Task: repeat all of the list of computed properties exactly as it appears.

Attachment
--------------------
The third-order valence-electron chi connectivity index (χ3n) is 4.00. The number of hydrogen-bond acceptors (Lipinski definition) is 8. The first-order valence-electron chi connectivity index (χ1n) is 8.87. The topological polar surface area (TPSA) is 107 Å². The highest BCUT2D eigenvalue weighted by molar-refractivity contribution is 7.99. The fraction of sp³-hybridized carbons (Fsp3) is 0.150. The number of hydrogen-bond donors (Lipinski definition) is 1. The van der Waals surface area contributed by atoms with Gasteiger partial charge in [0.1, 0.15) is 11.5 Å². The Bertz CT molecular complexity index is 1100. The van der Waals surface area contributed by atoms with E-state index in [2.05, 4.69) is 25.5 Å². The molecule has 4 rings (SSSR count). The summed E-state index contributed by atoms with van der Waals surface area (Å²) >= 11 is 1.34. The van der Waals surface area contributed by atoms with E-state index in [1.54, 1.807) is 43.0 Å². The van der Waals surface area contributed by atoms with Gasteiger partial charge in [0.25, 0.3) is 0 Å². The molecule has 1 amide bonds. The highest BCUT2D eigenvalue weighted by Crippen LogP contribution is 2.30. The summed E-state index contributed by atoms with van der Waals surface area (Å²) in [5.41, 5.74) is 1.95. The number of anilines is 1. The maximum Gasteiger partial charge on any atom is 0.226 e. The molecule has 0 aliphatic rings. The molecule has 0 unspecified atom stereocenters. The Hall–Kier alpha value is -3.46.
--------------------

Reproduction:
The third-order valence-electron chi connectivity index (χ3n) is 4.00. The number of hydrogen-bond acceptors (Lipinski definition) is 8. The first-order valence-electron chi connectivity index (χ1n) is 8.87. The topological polar surface area (TPSA) is 107 Å². The highest BCUT2D eigenvalue weighted by molar-refractivity contribution is 7.99. The fraction of sp³-hybridized carbons (Fsp3) is 0.150. The number of hydrogen-bond donors (Lipinski definition) is 1. The van der Waals surface area contributed by atoms with Gasteiger partial charge in [0.1, 0.15) is 11.5 Å². The Bertz CT molecular complexity index is 1100. The van der Waals surface area contributed by atoms with E-state index in [2.05, 4.69) is 25.5 Å². The molecule has 4 rings (SSSR count). The summed E-state index contributed by atoms with van der Waals surface area (Å²) >= 11 is 1.34. The van der Waals surface area contributed by atoms with E-state index in [1.54, 1.807) is 43.0 Å². The van der Waals surface area contributed by atoms with Gasteiger partial charge in [0.25, 0.3) is 0 Å². The molecule has 1 amide bonds. The highest BCUT2D eigenvalue weighted by Crippen LogP contribution is 2.30. The summed E-state index contributed by atoms with van der Waals surface area (Å²) in [5.41, 5.74) is 1.95. The number of anilines is 1. The maximum Gasteiger partial charge on any atom is 0.226 e. The molecule has 0 aliphatic rings. The molecule has 0 unspecified atom stereocenters. The Hall–Kier alpha value is -3.46.